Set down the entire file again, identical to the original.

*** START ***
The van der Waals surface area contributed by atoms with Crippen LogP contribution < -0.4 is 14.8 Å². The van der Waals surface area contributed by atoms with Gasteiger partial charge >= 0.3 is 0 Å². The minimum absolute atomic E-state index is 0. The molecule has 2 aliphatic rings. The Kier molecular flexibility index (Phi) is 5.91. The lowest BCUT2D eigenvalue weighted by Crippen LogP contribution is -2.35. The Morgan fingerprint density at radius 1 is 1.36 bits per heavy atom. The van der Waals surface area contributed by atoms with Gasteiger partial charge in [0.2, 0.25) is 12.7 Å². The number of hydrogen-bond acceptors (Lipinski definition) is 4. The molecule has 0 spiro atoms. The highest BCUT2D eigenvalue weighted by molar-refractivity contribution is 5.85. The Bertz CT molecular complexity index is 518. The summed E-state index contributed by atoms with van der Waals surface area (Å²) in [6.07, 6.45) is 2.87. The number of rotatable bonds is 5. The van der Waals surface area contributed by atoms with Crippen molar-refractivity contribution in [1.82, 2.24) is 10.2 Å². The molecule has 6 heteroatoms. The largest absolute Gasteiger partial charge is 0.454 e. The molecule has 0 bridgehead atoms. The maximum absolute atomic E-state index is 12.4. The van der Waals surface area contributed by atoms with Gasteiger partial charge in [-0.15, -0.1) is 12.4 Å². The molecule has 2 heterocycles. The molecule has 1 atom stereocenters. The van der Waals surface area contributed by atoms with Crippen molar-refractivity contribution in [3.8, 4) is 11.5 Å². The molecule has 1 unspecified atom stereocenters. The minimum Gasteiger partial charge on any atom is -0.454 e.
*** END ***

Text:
The van der Waals surface area contributed by atoms with Crippen LogP contribution < -0.4 is 14.8 Å². The van der Waals surface area contributed by atoms with Gasteiger partial charge >= 0.3 is 0 Å². The minimum absolute atomic E-state index is 0. The molecule has 2 aliphatic rings. The Kier molecular flexibility index (Phi) is 5.91. The lowest BCUT2D eigenvalue weighted by Crippen LogP contribution is -2.35. The Morgan fingerprint density at radius 1 is 1.36 bits per heavy atom. The van der Waals surface area contributed by atoms with Gasteiger partial charge in [0.2, 0.25) is 12.7 Å². The number of hydrogen-bond acceptors (Lipinski definition) is 4. The molecule has 0 spiro atoms. The highest BCUT2D eigenvalue weighted by molar-refractivity contribution is 5.85. The Bertz CT molecular complexity index is 518. The summed E-state index contributed by atoms with van der Waals surface area (Å²) in [6.07, 6.45) is 2.87. The number of rotatable bonds is 5. The van der Waals surface area contributed by atoms with Crippen molar-refractivity contribution in [1.82, 2.24) is 10.2 Å². The molecule has 6 heteroatoms. The largest absolute Gasteiger partial charge is 0.454 e. The molecule has 0 bridgehead atoms. The maximum absolute atomic E-state index is 12.4. The van der Waals surface area contributed by atoms with Gasteiger partial charge in [-0.15, -0.1) is 12.4 Å². The molecule has 2 heterocycles. The molecule has 1 atom stereocenters. The van der Waals surface area contributed by atoms with Crippen molar-refractivity contribution in [3.8, 4) is 11.5 Å². The molecule has 1 unspecified atom stereocenters. The minimum Gasteiger partial charge on any atom is -0.454 e.